NASCAR Silly Season: The Top 10 Drivers Still Looking for a Ride
We're standing on the precipice of February, and with the second month of the year comes the start of the American motorsport calendar in earnest.
The Rolex 24 at Daytona has been won (by a team that included NASCAR driver A.J. Allmendinger), and Daytona Speedweeks are now in full force as NASCAR teams prepare for the Bud Shootout, Gatorade Duels and the crown jewel of the calendar, the Daytona 500.
Most teams, by now, have settled on their plans for the season, picking up drivers and filing their entry blanks for full-time or part-time schedules.
But in an owners' market, with some big-name teams folding (Team Red Bull comes to mind) or contracting (Jack Roush and Richard Childress are among the owners to do so), and only underfunded privateers replacing them, plenty of drivers are still sitting on the sidelines right now, looking for sponsorship or right opportunity to present itself.
Don't be shocked if (or when) these drivers show up on one of the top three NASCAR circuits. For now, though, all 10 are waiting in the wings to seize a strong opportunity. Without further ado:
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Bodine may be best known these days as the man who helped bring America's Olympic bobsledding program to respectability, but the 18-time Sprint Cup race winner still has the driving bug in him.
He's done a good job of cultivating his own sponsor relationships, from nutritional beverage Mona Vie to current backer Luke & Associates, which wants to back the 62-year-old in 15 races this season.
The only remaining question is, after Tommy Baldwin Racing dumped him for David Reutimann, which Sprint Cup team (likely one of the new privateers on the circuit) will pick him up?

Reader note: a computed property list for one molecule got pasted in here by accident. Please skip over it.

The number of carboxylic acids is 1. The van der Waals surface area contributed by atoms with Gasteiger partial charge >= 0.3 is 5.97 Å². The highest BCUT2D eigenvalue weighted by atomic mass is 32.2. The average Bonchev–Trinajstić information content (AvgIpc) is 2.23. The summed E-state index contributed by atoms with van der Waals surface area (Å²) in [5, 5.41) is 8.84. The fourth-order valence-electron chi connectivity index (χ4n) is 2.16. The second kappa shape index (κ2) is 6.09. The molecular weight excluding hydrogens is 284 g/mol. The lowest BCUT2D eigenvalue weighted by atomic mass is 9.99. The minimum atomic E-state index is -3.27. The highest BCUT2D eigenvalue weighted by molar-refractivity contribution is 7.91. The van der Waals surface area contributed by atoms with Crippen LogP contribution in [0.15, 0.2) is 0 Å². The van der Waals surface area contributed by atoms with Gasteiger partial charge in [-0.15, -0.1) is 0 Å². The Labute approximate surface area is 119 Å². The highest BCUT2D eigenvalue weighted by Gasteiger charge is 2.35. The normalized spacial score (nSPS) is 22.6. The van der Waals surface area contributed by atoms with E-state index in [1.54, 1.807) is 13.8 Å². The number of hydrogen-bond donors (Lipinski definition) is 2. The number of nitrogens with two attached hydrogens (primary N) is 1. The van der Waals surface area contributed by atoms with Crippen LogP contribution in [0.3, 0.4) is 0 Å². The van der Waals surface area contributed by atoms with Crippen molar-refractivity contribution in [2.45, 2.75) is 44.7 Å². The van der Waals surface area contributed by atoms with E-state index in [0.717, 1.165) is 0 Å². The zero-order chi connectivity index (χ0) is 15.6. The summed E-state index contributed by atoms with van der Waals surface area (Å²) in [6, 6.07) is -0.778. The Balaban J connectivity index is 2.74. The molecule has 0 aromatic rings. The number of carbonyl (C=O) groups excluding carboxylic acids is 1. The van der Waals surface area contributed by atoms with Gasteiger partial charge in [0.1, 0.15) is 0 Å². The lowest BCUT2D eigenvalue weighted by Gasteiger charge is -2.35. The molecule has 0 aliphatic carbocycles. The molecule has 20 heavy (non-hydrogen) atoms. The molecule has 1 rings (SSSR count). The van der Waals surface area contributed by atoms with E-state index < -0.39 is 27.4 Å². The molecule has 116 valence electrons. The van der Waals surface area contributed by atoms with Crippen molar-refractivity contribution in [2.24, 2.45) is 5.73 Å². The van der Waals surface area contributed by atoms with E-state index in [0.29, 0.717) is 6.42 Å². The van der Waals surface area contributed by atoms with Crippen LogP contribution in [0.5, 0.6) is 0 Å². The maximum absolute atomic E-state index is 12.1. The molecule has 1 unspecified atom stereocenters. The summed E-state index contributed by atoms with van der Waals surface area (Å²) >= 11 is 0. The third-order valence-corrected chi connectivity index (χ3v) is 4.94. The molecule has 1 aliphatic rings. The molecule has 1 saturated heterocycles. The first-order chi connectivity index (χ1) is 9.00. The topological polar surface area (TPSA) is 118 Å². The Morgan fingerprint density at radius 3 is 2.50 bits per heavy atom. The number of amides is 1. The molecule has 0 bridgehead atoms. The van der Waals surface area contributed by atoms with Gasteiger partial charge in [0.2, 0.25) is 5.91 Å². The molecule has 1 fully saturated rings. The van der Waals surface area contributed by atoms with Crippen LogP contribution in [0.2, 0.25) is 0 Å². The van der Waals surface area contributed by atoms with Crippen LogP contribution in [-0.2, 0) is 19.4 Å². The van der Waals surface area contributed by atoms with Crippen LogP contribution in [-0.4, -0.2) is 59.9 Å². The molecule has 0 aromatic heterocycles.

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Bodine's famed No. 30 truck shut down mid-season last year, forcing owner Germain Racing to loan him out to Randy Moss Motorsports for the balance of the Camping World Truck schedule.
This year, he has a handshake deal with Red Horse Racing to drive the No. 11 truck alongside Timothy Peters, but no sponsorship has been secured and the truck likely will not be on track until that happens.
But the two-time series champion will be a threat to win every race he runs, whether that means the full schedule or not.
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Carmichael had been good to go with longtime sponsor Monster Energy in the Nationwide Series for 2012, splitting time in Kyle Busch Motorsports' No. 54 Toyota with the team's namesake.
But a combination of image concerns (Carmichael believed that racing for such a polarizing figure would have its drawbacks) and Busch's brother Kurt losing his ride at Penske Racing vaporized that deal. Kurt Busch will now drive in the 20 or so races that would have gone to Carmichael.
The Supercross legend is attempting to put together a limited schedule and doesn't rule out reuniting with his former backers at some point.
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In the strong sponsor market of the mid-2000s, many Sprint Cup owners ran Nationwide Series programs that featured unproven young drivers splitting time with some of the sport's biggest stars.
While the Sprint Cup drivers usually ran well, the unproven talent usually failed to pan out whatsoever, with Cassill one of the few exceptions.
The Hendrick Motorsports protege spent most of last season with Phoenix Racing, but like Carmichael, he lost his ride when Kurt Busch became a free agent this offseason.